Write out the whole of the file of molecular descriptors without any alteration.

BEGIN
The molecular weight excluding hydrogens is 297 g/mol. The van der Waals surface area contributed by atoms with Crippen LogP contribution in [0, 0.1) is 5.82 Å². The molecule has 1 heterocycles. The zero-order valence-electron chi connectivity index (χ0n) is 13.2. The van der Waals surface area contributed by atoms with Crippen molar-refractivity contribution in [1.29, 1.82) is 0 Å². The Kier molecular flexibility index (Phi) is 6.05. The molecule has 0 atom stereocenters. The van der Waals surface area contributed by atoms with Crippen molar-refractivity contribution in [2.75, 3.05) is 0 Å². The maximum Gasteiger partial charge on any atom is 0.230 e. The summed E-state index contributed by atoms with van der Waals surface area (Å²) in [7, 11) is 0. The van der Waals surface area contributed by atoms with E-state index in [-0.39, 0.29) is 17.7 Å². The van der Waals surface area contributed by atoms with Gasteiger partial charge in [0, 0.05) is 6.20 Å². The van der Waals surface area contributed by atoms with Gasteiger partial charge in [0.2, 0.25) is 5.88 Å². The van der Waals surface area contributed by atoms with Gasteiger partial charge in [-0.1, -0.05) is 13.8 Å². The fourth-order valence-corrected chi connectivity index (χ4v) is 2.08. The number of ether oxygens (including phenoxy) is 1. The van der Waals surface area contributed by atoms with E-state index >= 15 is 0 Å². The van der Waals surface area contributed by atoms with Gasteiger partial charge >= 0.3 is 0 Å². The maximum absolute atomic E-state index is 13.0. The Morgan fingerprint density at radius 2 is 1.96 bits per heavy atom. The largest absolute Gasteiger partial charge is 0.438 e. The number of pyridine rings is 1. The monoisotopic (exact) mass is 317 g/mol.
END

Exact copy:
The molecular weight excluding hydrogens is 297 g/mol. The van der Waals surface area contributed by atoms with Crippen LogP contribution in [0, 0.1) is 5.82 Å². The molecule has 1 heterocycles. The zero-order valence-electron chi connectivity index (χ0n) is 13.2. The van der Waals surface area contributed by atoms with Crippen molar-refractivity contribution in [1.29, 1.82) is 0 Å². The Kier molecular flexibility index (Phi) is 6.05. The molecule has 0 atom stereocenters. The van der Waals surface area contributed by atoms with Crippen molar-refractivity contribution in [2.75, 3.05) is 0 Å². The maximum Gasteiger partial charge on any atom is 0.230 e. The summed E-state index contributed by atoms with van der Waals surface area (Å²) in [7, 11) is 0. The van der Waals surface area contributed by atoms with E-state index in [-0.39, 0.29) is 17.7 Å². The van der Waals surface area contributed by atoms with Gasteiger partial charge in [0, 0.05) is 6.20 Å². The van der Waals surface area contributed by atoms with Gasteiger partial charge in [0.2, 0.25) is 5.88 Å². The van der Waals surface area contributed by atoms with Gasteiger partial charge in [-0.1, -0.05) is 13.8 Å². The fourth-order valence-corrected chi connectivity index (χ4v) is 2.08. The number of ether oxygens (including phenoxy) is 1. The van der Waals surface area contributed by atoms with E-state index >= 15 is 0 Å². The van der Waals surface area contributed by atoms with Gasteiger partial charge >= 0.3 is 0 Å². The maximum absolute atomic E-state index is 13.0. The Morgan fingerprint density at radius 2 is 1.96 bits per heavy atom. The largest absolute Gasteiger partial charge is 0.438 e. The number of pyridine rings is 1. The monoisotopic (exact) mass is 317 g/mol.